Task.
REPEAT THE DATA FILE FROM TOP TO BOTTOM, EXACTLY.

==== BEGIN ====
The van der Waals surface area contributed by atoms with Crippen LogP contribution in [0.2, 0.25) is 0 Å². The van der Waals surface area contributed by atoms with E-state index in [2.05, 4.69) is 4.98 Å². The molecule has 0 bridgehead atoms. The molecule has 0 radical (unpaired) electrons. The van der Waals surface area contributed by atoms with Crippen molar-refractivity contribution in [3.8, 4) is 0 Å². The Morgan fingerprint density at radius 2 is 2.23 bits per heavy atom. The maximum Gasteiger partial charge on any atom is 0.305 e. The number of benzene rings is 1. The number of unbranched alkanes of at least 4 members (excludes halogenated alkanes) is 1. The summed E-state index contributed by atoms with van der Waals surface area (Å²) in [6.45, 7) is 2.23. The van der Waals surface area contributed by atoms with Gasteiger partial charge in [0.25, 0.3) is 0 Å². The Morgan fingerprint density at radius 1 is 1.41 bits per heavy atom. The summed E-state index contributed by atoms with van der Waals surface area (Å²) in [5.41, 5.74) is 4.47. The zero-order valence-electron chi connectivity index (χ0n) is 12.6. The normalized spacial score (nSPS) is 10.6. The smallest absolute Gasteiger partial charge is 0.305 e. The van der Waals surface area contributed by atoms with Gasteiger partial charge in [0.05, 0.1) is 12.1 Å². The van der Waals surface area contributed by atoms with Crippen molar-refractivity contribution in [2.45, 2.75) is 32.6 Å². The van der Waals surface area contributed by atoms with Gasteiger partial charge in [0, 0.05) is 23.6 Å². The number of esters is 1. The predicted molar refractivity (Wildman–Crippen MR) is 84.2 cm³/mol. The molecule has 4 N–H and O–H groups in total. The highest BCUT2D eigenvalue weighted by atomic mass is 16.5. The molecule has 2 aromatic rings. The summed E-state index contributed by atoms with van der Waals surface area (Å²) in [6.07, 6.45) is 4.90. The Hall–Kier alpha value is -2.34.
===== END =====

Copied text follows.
The van der Waals surface area contributed by atoms with Crippen LogP contribution in [0.2, 0.25) is 0 Å². The van der Waals surface area contributed by atoms with E-state index in [2.05, 4.69) is 4.98 Å². The molecule has 0 bridgehead atoms. The molecule has 0 radical (unpaired) electrons. The van der Waals surface area contributed by atoms with Crippen molar-refractivity contribution in [3.8, 4) is 0 Å². The Morgan fingerprint density at radius 2 is 2.23 bits per heavy atom. The maximum Gasteiger partial charge on any atom is 0.305 e. The number of benzene rings is 1. The number of unbranched alkanes of at least 4 members (excludes halogenated alkanes) is 1. The summed E-state index contributed by atoms with van der Waals surface area (Å²) in [6.45, 7) is 2.23. The van der Waals surface area contributed by atoms with Gasteiger partial charge in [0.25, 0.3) is 0 Å². The Morgan fingerprint density at radius 1 is 1.41 bits per heavy atom. The summed E-state index contributed by atoms with van der Waals surface area (Å²) in [5.41, 5.74) is 4.47. The zero-order valence-electron chi connectivity index (χ0n) is 12.6. The normalized spacial score (nSPS) is 10.6. The smallest absolute Gasteiger partial charge is 0.305 e. The van der Waals surface area contributed by atoms with Gasteiger partial charge in [0.05, 0.1) is 12.1 Å². The van der Waals surface area contributed by atoms with Crippen molar-refractivity contribution in [2.45, 2.75) is 32.6 Å². The van der Waals surface area contributed by atoms with Gasteiger partial charge in [0, 0.05) is 23.6 Å². The number of esters is 1. The predicted molar refractivity (Wildman–Crippen MR) is 84.2 cm³/mol. The molecule has 4 N–H and O–H groups in total. The highest BCUT2D eigenvalue weighted by atomic mass is 16.5. The molecule has 2 aromatic rings. The summed E-state index contributed by atoms with van der Waals surface area (Å²) in [6.07, 6.45) is 4.90. The Hall–Kier alpha value is -2.34.